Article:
The rescue does NOT have ownership of your dog. I think of them as godparents to my dogs . Ironically I have more restrictions on one of my pedigree dogs from the breeder than I do my rescue dogs!
Okay, I think I'm changing my mind and can see this as a positive thing in certain circumstances.
What would happen to my dog if I die suddenly is certainly something that I have concerns about and I've told both my DDs that if neither of them wants to keep her they must not advertise her for sale but must try to rehome her to a breed specific rescue or somewhere like Battersea.
So yes, in those circumstances I can definitely see the benefit of having a rescue willing to take my dog in without hesitation.
Don't rehome to Battersea. Officially it is a pound not a rescue and pts a large number of dogs each year. Research a no kill rescue carefully.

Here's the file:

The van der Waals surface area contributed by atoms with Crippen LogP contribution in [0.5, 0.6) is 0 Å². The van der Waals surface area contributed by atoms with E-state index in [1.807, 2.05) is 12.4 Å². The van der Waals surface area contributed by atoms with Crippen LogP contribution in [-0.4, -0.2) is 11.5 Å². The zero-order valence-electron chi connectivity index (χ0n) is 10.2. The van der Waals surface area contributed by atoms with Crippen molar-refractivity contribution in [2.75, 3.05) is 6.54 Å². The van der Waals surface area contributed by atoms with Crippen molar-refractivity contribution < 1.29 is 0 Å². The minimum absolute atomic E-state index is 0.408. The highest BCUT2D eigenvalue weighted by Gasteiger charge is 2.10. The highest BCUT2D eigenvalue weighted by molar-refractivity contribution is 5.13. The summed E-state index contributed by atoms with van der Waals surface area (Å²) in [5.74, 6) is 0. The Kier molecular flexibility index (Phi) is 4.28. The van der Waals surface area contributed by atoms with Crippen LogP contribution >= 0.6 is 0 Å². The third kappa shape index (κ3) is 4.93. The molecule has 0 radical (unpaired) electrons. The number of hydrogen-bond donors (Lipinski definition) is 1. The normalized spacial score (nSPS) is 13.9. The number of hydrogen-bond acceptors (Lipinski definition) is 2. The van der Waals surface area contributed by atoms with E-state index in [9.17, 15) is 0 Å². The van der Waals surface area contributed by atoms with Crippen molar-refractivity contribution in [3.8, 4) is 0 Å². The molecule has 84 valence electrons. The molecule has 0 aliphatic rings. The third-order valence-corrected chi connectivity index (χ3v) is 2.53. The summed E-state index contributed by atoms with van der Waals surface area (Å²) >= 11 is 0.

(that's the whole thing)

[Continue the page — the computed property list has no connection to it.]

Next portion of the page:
was gonna say the same about Battersea, but also a ddogs life in a rehoming centre is no life either VERY stressful place to be after being separated from their loved family. I have seen real bad stress changes in very laid back ddogs from just weeks in one. All the high tension and continual barking, its awful, very little human contact, bizarre environment.
Many rescues now try to have foster homes rather than keep all the dogs in kennels. A much nicer environment and it is easier to assess the requirements of the dogs. If you do your research you should be able to find one that operates in this way. Hopefully for most owners this is not an issue though.
In an 'ideal' world 'Mary' - sadly there are nowhere near enough Fosterers to do this, with any of the rescuers. It is done only after a ddog has been in kennels for months, for some brief respite, IF they have anyone free to do it.
Shriek it is not done after months. The rescues I am involved in only foster dogs no kennelling at all. All dogs out on foster at the moment.
i'm glad there are rescues that only foster. Thats a good thing, its certainly nowhere near always the case which is what you were saying before.